Hello VSCode users,
I’m thrilled to announce the January release of SonarLint for Visual Studio code!
If you use SonarQube or SonarCloud, you’re probably already familiar with Security Hotspots, that are basically security-sensitive pieces of source code that must be reviewed by developers to ensure the code does not present security risks. To learn more about Security Hotspots, and in particular the different between a security vulnerability and a hotspot, I suggest reading this page.
Until today, you needed to submit your code and wait for SonarQube or SonarCloud to analyze it in order to be notified of new Security Hotspots to be reviewed in your code. The good news is that with the latest release, SonarLint can report directly in VSCode any unreviewed Security Hotspot that is present in the source files you’re working on - this means that new hotspots will be reported immediately when you introduce them.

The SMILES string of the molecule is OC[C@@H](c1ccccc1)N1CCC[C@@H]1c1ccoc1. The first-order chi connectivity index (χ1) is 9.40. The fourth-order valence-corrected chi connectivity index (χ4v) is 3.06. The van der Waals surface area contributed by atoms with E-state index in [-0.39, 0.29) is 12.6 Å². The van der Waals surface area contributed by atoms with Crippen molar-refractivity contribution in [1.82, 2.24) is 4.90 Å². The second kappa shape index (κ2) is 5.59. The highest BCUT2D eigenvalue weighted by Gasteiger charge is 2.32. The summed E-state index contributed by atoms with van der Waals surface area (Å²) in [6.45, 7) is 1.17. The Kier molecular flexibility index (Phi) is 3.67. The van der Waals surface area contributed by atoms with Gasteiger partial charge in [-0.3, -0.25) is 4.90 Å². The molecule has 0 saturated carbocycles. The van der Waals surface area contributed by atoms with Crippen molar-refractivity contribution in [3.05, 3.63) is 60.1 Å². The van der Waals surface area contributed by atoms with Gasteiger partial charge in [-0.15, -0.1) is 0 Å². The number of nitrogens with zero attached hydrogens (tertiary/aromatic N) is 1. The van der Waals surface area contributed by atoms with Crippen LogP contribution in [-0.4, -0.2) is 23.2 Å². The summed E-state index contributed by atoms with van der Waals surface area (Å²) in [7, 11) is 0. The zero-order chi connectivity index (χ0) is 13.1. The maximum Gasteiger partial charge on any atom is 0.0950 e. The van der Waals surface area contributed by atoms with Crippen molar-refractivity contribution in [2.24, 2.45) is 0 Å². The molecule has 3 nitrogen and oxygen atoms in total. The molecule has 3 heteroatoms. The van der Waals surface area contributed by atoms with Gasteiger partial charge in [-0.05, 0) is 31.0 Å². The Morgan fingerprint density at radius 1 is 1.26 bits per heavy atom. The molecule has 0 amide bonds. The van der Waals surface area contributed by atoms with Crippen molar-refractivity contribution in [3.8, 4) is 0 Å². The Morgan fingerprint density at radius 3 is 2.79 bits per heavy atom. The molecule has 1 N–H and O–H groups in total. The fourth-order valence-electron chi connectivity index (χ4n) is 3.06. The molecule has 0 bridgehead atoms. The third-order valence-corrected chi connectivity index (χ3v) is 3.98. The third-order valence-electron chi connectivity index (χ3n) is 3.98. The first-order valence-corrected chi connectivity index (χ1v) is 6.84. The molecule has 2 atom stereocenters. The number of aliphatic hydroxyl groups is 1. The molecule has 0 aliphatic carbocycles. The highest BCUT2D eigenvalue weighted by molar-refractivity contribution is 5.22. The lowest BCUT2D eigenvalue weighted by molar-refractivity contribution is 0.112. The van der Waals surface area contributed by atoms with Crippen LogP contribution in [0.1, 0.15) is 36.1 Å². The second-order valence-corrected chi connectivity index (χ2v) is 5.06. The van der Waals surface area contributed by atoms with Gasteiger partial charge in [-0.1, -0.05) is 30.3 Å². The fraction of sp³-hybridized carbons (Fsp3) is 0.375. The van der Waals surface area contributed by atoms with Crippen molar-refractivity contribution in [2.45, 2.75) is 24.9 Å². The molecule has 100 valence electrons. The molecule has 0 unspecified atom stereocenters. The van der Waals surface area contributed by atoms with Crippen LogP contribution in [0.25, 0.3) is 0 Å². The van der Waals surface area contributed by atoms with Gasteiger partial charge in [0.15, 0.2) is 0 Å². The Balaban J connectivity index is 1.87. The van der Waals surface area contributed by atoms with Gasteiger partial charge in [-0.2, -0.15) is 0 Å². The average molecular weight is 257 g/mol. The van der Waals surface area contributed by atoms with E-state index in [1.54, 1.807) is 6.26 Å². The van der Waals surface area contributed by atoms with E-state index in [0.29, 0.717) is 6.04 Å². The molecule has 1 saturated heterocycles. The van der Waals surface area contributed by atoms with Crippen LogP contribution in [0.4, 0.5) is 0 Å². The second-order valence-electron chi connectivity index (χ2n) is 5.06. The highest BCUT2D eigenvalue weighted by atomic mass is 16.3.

This new feature is now automatically available if you use SonarLint in connected mode with SonarQube (minimum SonarQube version: 9.7). In the future, we’ll also make it available for those of you using SonarCloud.
Please also note that for this first iteration, it is not possible to set the output of a Security Hotspot review (i.e. to mark it as Acknowledged, Fixed, or Safe) directly in SonarLint. We’ll work on that later on, and in the meanwhile, you can simply right-click on any Security Hotspot from the list, and choose Review on Server: this action opens the Security Hotspot in SonarQube and enables you to set the review output.
This month’s release also adds adds 13 new rules to help you make the best of C++20 ’s std::format feature, and several improvements for our Java, JS/TS, PHP and XML rules.
You can read more in our release notes.